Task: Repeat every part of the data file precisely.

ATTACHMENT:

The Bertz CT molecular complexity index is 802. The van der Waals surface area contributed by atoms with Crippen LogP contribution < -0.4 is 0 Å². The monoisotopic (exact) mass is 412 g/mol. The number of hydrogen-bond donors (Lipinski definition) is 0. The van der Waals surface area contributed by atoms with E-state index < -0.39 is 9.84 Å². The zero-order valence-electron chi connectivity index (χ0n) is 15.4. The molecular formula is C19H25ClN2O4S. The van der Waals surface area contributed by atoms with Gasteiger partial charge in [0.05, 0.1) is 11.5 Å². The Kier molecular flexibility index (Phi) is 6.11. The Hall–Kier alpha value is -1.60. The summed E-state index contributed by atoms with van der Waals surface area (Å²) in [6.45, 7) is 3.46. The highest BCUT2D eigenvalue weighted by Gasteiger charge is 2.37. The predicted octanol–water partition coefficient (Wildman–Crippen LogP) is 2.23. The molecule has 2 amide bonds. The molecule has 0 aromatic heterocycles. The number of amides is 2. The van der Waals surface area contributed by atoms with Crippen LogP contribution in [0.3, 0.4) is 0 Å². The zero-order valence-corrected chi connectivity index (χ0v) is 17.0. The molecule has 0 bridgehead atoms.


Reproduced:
The Bertz CT molecular complexity index is 802. The van der Waals surface area contributed by atoms with Crippen LogP contribution < -0.4 is 0 Å². The monoisotopic (exact) mass is 412 g/mol. The number of hydrogen-bond donors (Lipinski definition) is 0. The van der Waals surface area contributed by atoms with E-state index < -0.39 is 9.84 Å². The zero-order valence-electron chi connectivity index (χ0n) is 15.4. The molecular formula is C19H25ClN2O4S. The van der Waals surface area contributed by atoms with Gasteiger partial charge in [0.05, 0.1) is 11.5 Å². The Kier molecular flexibility index (Phi) is 6.11. The Hall–Kier alpha value is -1.60. The summed E-state index contributed by atoms with van der Waals surface area (Å²) in [6.45, 7) is 3.46. The highest BCUT2D eigenvalue weighted by Gasteiger charge is 2.37. The predicted octanol–water partition coefficient (Wildman–Crippen LogP) is 2.23. The molecule has 2 amide bonds. The molecule has 0 aromatic heterocycles. The number of amides is 2. The van der Waals surface area contributed by atoms with Crippen LogP contribution in [0.3, 0.4) is 0 Å². The zero-order valence-corrected chi connectivity index (χ0v) is 17.0. The molecule has 0 bridgehead atoms.